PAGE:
What the Englishman’s murder has brought to light is a lucrative underworld trade of luxury vehicles, guns and drugs. We do not know who all the players are. The only things we know for sure is that the new trade is creating a new class of wealth owners; is bringing destruction by gun violence; and that guns are the “new sugar” coming straight outta Venezuela.

Is the Customs Officer Always Right?



The following article is written by Customs Officer, Arleigh Durant, for CESS NEWS (Customs and Excise Shop Stewards News). The shop stewards at Customs use CESS as an avenue to disseminate news among the staff.

A member of the business community was having a candid conversation with a Customs officer. The businessman told the officer “time is money I have instructed my broker to do whatever customs require. If the customs officers wants to up my values or change the tariff number so that I have to pay more duty, I am not wasting my time quarrelling with them. I will pay whatever they want me to pay. That additional cost is passed on to the consumer. My bottom line will not be affected. That man in Enforcement or the one in Outdoor they can do as they like “. We are all consumers; the price of items can erode our purchasing power. There is no special price for Customs workers.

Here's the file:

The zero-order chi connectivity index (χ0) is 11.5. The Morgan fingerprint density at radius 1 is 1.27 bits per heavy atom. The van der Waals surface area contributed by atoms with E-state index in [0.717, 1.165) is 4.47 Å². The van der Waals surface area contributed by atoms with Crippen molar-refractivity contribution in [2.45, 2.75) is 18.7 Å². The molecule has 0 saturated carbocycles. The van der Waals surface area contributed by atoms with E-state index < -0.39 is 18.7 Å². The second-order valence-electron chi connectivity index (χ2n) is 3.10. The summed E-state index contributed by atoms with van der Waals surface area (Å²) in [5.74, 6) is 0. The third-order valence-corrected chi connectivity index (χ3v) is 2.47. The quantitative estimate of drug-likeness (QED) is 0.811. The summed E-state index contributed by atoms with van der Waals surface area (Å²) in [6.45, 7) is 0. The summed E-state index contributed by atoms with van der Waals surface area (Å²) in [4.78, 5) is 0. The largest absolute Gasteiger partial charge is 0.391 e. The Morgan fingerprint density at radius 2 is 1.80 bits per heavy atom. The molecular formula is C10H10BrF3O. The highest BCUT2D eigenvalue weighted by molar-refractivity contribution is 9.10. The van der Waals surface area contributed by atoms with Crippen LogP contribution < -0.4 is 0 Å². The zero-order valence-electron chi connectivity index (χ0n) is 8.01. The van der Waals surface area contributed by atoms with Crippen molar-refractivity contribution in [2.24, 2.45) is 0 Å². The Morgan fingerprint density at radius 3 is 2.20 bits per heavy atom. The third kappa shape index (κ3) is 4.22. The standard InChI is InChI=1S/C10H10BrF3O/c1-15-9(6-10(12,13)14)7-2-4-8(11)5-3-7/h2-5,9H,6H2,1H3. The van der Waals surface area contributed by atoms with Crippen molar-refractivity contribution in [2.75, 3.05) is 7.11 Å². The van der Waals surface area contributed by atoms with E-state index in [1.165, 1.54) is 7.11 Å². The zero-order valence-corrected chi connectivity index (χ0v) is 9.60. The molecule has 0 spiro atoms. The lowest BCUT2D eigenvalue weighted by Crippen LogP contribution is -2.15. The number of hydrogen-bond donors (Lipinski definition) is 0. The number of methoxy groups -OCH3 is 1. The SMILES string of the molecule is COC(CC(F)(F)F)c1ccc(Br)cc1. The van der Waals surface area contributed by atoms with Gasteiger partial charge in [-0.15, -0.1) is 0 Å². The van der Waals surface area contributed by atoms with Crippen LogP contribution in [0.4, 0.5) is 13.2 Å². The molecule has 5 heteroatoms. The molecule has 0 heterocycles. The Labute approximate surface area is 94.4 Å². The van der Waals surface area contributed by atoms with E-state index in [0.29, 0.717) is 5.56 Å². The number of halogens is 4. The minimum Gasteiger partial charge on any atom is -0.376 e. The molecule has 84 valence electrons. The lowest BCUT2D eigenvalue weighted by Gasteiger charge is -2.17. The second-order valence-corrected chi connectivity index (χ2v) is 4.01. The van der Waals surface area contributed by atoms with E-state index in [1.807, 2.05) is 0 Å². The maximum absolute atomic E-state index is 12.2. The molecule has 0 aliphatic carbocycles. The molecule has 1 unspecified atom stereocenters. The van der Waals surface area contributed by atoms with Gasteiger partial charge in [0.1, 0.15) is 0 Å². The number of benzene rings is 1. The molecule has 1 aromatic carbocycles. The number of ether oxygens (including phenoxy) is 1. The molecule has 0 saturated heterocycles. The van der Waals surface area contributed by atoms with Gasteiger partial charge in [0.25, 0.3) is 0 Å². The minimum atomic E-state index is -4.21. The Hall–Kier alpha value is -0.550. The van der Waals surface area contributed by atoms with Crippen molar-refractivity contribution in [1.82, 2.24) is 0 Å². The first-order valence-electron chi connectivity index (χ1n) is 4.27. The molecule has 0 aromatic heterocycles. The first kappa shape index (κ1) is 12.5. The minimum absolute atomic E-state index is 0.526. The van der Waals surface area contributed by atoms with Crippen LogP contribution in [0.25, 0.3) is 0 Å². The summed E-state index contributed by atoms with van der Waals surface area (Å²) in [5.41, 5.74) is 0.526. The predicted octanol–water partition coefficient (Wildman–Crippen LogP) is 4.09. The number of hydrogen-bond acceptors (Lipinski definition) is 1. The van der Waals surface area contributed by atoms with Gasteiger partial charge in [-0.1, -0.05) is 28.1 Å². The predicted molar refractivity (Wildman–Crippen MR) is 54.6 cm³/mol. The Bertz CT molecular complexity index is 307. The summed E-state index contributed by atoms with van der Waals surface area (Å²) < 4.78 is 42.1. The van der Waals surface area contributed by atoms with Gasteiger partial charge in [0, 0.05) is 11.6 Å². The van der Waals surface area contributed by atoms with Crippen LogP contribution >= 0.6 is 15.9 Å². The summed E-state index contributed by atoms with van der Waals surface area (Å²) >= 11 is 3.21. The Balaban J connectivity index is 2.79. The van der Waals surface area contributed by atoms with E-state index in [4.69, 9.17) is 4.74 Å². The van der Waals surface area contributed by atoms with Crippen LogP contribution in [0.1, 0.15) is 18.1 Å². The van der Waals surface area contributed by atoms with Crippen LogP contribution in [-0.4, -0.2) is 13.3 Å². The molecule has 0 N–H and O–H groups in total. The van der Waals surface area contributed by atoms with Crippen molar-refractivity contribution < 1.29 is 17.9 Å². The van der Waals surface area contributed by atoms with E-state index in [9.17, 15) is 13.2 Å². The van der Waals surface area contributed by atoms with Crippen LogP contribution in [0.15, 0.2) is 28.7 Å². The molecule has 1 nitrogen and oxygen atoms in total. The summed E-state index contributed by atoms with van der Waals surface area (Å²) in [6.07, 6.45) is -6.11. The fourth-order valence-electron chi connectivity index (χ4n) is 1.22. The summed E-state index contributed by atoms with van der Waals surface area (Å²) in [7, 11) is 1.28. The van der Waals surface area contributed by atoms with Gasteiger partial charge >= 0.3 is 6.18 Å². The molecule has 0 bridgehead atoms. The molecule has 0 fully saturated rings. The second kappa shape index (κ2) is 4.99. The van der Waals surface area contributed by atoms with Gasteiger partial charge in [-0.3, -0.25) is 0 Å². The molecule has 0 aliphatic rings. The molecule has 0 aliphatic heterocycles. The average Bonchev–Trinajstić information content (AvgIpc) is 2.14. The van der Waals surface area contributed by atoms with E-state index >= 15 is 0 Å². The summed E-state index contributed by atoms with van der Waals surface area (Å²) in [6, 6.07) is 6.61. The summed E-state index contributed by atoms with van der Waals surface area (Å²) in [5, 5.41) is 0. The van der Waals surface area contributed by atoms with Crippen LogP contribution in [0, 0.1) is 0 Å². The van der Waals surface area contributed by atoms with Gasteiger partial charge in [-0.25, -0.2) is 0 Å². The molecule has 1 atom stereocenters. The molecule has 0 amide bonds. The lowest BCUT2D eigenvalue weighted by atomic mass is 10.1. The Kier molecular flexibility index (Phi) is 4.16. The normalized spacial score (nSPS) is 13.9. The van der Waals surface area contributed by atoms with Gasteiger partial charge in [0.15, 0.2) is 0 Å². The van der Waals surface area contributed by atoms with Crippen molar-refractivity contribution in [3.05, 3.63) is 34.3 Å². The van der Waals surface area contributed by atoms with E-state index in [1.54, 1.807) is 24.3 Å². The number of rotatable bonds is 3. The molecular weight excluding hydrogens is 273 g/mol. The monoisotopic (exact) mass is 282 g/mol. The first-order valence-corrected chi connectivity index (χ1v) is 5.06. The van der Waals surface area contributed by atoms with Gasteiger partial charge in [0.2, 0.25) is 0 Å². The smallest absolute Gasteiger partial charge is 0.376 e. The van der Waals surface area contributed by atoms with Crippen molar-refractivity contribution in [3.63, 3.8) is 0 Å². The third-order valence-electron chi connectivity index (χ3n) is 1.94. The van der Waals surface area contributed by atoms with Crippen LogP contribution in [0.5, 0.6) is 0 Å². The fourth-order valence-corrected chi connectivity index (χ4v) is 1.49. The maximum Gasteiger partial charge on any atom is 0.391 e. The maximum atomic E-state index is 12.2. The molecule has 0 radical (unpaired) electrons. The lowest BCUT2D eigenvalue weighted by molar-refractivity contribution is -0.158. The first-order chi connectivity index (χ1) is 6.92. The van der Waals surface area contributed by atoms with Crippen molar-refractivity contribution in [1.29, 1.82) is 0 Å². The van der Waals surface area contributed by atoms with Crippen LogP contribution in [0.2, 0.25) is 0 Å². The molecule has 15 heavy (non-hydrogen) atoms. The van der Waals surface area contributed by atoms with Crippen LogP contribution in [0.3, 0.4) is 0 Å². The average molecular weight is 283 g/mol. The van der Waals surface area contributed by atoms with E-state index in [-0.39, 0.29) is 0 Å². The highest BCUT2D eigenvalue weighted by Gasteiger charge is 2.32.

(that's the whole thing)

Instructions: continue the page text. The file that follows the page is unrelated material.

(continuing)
The way Customs does business is critical to the survival of some small businesses. The big businesses may be able to pass on the cost. With the small business increased cost could cause the business to close down. In these hard economic times one must take into consideration the commercial realities and our societal duty to assist the national efforts to keep people employed. With people out of work, there is a greater threat to the society. Crime and violence will increase. Our tourism industry can be crushed by the ravages of crime and violence.

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By Baba Elombe Mottley

By Baba Elombe Mottley

All across the English speaking Caribbean, there is an ominous movement of sorts, a movement of low frequency rumblings without patterns, without form, not like the rhythms of bumbatuk or soca or the one drop of reggae or mento that we are accustomed to.